Innovation: Competency vs Capability Puzzle


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In his book #PlayBold Magnus Penker identifies capabilities as the first key ingredient of organizations that are successful innovators. The section was so inspiring, I thought I would explore his thoughts and give a brief about it. May be this will inspire many of you to buy and read this wonderful book.


A lot of organizations that decide to innovate, hire some very competent people. They then identify training programs or workshop that they believe will help their teams innovate. How about training our managers and teams in design thinking? Or analytics course? Or TRIZ workshop?


Quite a few organizations that I reached out to discuss about innovation told me they have trained their teams on design thinking and have launched projects. They would get back to me once their set of projects are over.


What such efforts, hiring people with new skills, training people on design thinking or TRIZ, starting an innovation function etc. does is ensure that there are some innovation skills and competency in the organization.


Research by Magnus and Innovation360 team indicate that you should derive your innovation strategy from the capabilities you possess and competencies of your employees.


Very often organizations confuse between capability and competency and his book talks about this in detail. Here is an interpretation for you


Competency is the skill of an individual to carry out a task. These could be technical, managerial, organizational etc. X is very competent test engineer. Sita is a competent sales person. Ram is an expert at project management. All of these describe the abilities of the person to execute a task and you can define the levels of competency as well.


However, is the presence of competency sufficient for an organization to achieve results? Multiple studies, Magnus and Innovation360, Assink (2006), PwC (2010), Booz & Co (2010) show that successful companies aligned capability with ambition. They don’t refer to competencies. By all means Kodak had the most competent camera designers in the world. Nokia and Blackberry had very competent engineers who designed mobile phones. Very clearly competencies aren’t sufficient for innovation.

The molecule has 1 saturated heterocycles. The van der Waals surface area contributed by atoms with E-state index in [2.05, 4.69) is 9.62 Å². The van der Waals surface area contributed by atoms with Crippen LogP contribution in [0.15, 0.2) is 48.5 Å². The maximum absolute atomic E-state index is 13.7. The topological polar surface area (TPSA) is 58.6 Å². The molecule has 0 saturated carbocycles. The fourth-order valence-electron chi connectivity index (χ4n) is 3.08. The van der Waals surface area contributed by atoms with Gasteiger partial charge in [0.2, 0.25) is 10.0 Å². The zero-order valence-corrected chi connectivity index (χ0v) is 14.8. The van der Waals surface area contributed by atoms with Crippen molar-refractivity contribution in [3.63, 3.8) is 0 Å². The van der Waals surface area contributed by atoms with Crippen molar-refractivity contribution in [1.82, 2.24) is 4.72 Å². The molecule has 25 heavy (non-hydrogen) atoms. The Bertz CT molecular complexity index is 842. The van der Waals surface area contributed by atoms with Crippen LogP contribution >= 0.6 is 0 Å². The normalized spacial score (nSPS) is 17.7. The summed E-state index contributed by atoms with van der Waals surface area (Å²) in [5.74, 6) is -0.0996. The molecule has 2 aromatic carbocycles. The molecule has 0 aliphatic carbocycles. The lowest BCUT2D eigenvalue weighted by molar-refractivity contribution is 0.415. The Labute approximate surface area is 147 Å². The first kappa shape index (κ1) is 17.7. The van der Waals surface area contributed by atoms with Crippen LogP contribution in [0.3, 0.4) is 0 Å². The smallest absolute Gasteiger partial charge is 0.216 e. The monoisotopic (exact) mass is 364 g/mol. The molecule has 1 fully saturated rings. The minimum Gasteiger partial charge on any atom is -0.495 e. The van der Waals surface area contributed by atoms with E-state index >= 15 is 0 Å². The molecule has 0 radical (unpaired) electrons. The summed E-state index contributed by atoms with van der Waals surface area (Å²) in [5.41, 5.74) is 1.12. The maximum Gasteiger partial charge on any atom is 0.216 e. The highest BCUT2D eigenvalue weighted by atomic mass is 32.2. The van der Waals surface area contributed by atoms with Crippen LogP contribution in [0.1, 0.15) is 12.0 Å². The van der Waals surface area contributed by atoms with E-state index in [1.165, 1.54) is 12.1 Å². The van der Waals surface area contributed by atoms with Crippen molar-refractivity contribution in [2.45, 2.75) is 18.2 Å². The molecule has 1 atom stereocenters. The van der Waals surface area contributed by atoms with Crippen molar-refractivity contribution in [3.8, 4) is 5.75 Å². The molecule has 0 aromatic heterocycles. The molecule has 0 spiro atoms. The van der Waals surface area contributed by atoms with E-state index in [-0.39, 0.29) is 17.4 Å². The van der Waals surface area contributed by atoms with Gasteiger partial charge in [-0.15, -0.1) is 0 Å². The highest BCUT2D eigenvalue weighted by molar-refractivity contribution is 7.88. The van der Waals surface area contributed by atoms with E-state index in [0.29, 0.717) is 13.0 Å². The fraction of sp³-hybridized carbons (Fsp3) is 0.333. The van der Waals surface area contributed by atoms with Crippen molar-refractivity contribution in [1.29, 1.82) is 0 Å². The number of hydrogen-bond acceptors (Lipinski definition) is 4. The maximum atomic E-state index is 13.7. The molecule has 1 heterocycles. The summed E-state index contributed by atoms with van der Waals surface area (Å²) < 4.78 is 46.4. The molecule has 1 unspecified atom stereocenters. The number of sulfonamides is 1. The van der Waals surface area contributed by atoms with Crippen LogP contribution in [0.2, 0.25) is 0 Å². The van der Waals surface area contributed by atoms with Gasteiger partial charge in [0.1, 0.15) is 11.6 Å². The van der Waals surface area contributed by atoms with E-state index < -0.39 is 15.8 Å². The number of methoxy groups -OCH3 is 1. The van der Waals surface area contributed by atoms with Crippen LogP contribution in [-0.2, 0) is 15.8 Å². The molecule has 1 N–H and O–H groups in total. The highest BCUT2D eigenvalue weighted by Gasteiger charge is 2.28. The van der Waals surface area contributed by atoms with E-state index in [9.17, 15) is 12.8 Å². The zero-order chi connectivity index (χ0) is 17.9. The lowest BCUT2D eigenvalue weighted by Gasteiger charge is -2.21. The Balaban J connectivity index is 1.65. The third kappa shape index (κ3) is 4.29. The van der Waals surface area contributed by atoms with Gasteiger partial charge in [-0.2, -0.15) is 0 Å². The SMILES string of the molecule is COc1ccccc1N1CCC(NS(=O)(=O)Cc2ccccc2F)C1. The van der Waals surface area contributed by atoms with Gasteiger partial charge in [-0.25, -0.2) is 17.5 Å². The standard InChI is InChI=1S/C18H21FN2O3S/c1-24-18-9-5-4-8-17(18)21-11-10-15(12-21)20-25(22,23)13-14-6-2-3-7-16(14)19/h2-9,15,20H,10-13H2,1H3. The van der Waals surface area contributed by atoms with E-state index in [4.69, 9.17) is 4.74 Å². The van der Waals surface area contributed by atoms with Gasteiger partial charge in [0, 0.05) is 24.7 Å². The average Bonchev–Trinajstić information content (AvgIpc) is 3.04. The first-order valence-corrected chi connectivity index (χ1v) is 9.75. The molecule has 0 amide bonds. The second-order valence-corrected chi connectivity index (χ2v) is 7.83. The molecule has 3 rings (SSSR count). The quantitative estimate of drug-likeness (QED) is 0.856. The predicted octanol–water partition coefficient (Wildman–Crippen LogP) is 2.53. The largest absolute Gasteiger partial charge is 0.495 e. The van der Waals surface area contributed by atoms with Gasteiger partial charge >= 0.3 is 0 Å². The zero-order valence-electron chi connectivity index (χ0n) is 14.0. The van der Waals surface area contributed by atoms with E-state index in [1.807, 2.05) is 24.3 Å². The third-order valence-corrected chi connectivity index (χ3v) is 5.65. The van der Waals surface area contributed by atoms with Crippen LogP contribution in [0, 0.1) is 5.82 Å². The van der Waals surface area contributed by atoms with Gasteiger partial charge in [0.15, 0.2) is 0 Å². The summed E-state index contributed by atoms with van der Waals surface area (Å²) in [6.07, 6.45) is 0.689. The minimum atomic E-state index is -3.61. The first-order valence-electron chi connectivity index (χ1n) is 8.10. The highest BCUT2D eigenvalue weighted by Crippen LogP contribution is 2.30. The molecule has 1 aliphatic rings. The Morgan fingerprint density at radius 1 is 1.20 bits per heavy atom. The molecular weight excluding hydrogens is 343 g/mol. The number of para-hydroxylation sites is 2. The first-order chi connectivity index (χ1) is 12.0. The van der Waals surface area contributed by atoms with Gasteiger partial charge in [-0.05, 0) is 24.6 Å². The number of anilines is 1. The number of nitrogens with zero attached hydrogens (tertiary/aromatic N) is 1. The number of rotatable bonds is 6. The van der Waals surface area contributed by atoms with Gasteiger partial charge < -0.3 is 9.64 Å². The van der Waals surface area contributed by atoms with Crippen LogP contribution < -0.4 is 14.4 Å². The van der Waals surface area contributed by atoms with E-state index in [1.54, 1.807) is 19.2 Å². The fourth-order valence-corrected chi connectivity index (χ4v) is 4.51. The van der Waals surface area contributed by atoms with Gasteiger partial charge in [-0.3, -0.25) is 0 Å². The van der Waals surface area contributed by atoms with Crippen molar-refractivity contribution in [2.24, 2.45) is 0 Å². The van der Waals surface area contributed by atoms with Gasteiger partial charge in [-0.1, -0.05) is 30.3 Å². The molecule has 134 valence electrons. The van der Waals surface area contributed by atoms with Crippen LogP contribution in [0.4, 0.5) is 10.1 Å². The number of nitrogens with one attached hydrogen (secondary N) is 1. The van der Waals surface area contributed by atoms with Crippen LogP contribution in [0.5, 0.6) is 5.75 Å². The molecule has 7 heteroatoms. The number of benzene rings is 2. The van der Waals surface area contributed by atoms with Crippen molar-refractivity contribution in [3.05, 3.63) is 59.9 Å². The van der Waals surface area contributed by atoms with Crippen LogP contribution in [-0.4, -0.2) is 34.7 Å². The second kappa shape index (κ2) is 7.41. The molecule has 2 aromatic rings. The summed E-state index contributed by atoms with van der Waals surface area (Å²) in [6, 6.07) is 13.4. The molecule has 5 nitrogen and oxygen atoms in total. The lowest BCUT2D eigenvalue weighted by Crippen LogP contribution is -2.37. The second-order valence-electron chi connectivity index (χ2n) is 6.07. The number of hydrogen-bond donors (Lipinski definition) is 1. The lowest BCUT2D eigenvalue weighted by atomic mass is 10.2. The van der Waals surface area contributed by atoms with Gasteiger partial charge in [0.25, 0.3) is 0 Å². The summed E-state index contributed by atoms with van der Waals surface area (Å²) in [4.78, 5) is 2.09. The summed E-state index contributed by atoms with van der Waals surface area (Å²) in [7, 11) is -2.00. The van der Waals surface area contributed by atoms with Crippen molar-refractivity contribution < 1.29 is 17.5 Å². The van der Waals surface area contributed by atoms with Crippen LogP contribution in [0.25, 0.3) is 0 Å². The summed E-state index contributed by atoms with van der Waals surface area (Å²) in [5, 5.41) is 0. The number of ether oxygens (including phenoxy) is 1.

Magnus identifies capabilities as the missing element. It encompasses a number of competencies, he identifies 66 of them, leadership styles, organization personas, culture and four key process related to innovation, ideation, idea selection, development and commercialization. Unlike competencies, capabilities is more related to the organization as an unit.


An individual may have competencies, but the organization needs multiple people with multiple competencies, often overlapping ones. They need different types of personas and multiple leadership styles to succeed. This must be all stitched together with process and structure.


Furthermore the organization needs to ensure capabilities are aligned with the goals. If your goals are incremental improvements, you need different capabilities from those needed for radical innovation.


Getting a few competent resources, sadly is inadequate to drive innovation (or for that matter any transformation). I have found this to be true at every organization I have dealt with.


Put the worlds best project management software without ensuring the organization has capability to utilize it and ensuring the culture, structure and goals are aligned to it, will result in a failure.


Hiring an acclaimed and competent lean sigma expert will not make the organization lean without changing the way every part of the organization works.


Implementing agile in your development process without ensuring that sales, HR and management process are also agile will ensure no benefits or agility.


The same holds true of innovation; design thinking training, ideation cells, periodic hackathons, AI & IoT projects are all merely innovation theatre unless the organization stitches these competencies together with process, leadership styles, personas and culture as well as align them with strategy, ambition and management systems.


You will of course learn a lot more from #Playbold authored by Magnus Penker.


Thanks Magnus as your book inspired me to put it all together.


Do reach out to me if you need support for your innovation efforts.

Krishnan Naganathan

Krishnan is a leading innovation consultant and focuses on helping people and organizations innovate and build capabilities for innovation. He brings over 25 years of experience in the industry and consulting. You can reach him by phone / WhatsApp: +919791033967 or email: krishnan@thinkhorizonconsulting.com

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